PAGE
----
This article covers the “Tracing Executions” chapter from The Debugging Book. In this article we will summarize the chapter and discuss how its content could be utilized within the context of the implementation and testing of the Chasten and Cellveyor tools.
This chapter in The Debugging Book talked about
Tracer and it’s capabilities to monitor and show how a function behaviors and what are its inputs and outputs.
Tracer allows you to observe many features of a program as it runs such as gives you access to see the current line number, variables, and more without having to write out numerous print statements using the command
sys.settrace. This command gives us the ability to trace everything and makes it very simple to the user.
frame argument holds the function and its local variables, working in this fashion:
frame.f_lineno: the current line
frame.f_locals: the current variables, as a Python dictionary
frame.f_code: the current code, as a
Codeobject, with attributes such as
frame.f_code.co_name, or the name of the current function
def traceit(frame: FrameType, event: str, arg: Any) -> Optional[Callable]:
print(event, frame.f_lineno, frame.f_code.co_name, frame.f_locals)
The aforementioned function traces the input program and prints out the event, which tells us what happens in the program line by line. The
trace function returns the most important values of the function.
The tracing function as well can be applied in a class and can work the same as before but on a much more expansive scale. This may improve the efficiency of a program and can easily work and perform the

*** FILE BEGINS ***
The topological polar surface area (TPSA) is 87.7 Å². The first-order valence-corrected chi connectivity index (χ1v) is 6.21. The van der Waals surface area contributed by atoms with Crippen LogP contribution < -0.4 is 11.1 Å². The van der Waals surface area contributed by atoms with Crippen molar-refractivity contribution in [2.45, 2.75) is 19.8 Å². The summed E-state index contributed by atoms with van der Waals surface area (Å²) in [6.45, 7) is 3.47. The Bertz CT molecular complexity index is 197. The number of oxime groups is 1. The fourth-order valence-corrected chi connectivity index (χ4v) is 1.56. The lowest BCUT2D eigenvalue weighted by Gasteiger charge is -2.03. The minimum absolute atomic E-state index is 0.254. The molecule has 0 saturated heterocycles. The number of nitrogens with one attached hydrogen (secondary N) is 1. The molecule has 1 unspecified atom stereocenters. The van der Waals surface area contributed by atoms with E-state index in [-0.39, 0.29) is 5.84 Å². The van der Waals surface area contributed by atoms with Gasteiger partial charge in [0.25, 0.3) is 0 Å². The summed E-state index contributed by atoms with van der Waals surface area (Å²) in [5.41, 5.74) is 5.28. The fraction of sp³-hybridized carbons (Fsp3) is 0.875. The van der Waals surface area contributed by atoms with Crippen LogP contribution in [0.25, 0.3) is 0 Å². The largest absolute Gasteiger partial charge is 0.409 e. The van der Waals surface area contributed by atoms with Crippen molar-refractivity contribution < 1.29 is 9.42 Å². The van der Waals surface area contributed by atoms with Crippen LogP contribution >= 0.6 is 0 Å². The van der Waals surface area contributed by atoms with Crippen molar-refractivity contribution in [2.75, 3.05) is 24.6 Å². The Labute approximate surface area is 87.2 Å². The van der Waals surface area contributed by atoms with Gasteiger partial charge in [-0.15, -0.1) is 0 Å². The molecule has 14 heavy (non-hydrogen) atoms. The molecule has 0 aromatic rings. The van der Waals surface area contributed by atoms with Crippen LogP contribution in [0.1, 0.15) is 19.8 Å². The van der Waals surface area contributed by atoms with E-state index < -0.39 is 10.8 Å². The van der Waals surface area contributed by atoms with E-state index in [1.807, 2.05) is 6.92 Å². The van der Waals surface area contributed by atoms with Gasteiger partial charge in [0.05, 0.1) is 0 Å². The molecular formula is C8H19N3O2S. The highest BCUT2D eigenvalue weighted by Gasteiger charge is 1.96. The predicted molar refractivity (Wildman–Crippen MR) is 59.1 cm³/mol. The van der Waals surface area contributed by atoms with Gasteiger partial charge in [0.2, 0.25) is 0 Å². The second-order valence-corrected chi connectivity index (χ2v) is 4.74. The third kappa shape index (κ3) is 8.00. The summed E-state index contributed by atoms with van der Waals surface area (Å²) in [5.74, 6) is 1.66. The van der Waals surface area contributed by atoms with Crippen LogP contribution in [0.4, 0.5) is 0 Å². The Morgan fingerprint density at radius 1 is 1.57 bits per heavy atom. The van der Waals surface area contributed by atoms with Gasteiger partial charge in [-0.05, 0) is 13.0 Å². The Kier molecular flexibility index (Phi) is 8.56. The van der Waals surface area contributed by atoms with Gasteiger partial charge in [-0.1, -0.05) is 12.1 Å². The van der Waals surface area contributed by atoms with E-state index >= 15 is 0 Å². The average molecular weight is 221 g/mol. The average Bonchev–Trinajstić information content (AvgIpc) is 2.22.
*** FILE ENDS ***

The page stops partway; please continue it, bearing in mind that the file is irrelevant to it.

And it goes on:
trace function. The typical usage of
Tracer though in a class is done using the
with command. This would trace everything indented within the
with and everything that is not indented inside of the
with is not subject to tracing.
Tracing can also log while making sure the specific conditional expression does not get changed. The conditional tracer gets a conditional expression to be checked during executions. But only if this condition holds will it list the current status. You can use this for many different expressions and will only get the lines executed that are true to a statement.
After reading this chapter, we have a better understanding of what tracing entails. We have learned that there are several different ways to trace, from simply using the
settrace() function to writing a complex
Tracer class with conditional logic. We learned about frames and all the different variables within them. We learned how tracing can help improve the efficiency of the debugging process. With this knowledge, we can better understand the process of tracing and be able to implement tracing into our own programs.
After reading the article, our focus is on refining debugging by emphasizing the cause-and-effect chain, enhancing test case development, and integrating the scientific method. This approach proves beneficial in diagnosing and resolving bugs, fostering a methodical and systematic debugging process. Documentation practices will be updated, and a commitment to continuous learning will be realized through training programs. These actions aim to empower our team with a robust methodology, drawn from the insights of this chapter, enhancing our ability to debug code effectively because we will have more insights into a program’s behavior.